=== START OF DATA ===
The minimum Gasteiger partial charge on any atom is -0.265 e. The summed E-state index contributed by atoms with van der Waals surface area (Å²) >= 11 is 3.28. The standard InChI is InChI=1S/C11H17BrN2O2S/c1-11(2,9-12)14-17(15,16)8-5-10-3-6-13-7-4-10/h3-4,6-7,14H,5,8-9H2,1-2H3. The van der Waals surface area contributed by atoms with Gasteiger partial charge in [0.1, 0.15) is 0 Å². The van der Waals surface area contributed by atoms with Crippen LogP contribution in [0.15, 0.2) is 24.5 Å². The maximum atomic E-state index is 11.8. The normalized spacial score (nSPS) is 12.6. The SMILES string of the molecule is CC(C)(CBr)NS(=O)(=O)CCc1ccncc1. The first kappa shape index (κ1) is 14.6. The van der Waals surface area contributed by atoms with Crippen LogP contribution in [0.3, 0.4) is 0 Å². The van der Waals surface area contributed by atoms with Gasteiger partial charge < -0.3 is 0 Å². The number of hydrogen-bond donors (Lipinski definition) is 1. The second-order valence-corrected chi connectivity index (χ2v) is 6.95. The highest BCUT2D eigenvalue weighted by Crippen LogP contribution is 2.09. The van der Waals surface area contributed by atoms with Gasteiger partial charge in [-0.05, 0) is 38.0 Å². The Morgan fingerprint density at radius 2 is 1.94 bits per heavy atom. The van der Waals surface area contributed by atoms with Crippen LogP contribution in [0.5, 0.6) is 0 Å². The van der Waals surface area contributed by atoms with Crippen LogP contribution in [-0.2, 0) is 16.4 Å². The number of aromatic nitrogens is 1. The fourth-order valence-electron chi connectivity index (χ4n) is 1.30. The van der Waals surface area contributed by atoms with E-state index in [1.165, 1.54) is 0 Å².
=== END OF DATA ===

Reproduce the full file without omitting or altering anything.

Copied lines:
The minimum Gasteiger partial charge on any atom is -0.265 e. The summed E-state index contributed by atoms with van der Waals surface area (Å²) >= 11 is 3.28. The standard InChI is InChI=1S/C11H17BrN2O2S/c1-11(2,9-12)14-17(15,16)8-5-10-3-6-13-7-4-10/h3-4,6-7,14H,5,8-9H2,1-2H3. The van der Waals surface area contributed by atoms with Gasteiger partial charge in [0.1, 0.15) is 0 Å². The van der Waals surface area contributed by atoms with Crippen LogP contribution in [0.15, 0.2) is 24.5 Å². The maximum atomic E-state index is 11.8. The normalized spacial score (nSPS) is 12.6. The SMILES string of the molecule is CC(C)(CBr)NS(=O)(=O)CCc1ccncc1. The first kappa shape index (κ1) is 14.6. The van der Waals surface area contributed by atoms with Crippen LogP contribution in [0.3, 0.4) is 0 Å². The van der Waals surface area contributed by atoms with Gasteiger partial charge < -0.3 is 0 Å². The number of hydrogen-bond donors (Lipinski definition) is 1. The second-order valence-corrected chi connectivity index (χ2v) is 6.95. The highest BCUT2D eigenvalue weighted by Crippen LogP contribution is 2.09. The van der Waals surface area contributed by atoms with Gasteiger partial charge in [-0.05, 0) is 38.0 Å². The Morgan fingerprint density at radius 2 is 1.94 bits per heavy atom. The van der Waals surface area contributed by atoms with Crippen LogP contribution in [0.5, 0.6) is 0 Å². The van der Waals surface area contributed by atoms with Crippen LogP contribution in [-0.2, 0) is 16.4 Å². The number of aromatic nitrogens is 1. The fourth-order valence-electron chi connectivity index (χ4n) is 1.30. The van der Waals surface area contributed by atoms with E-state index in [1.165, 1.54) is 0 Å².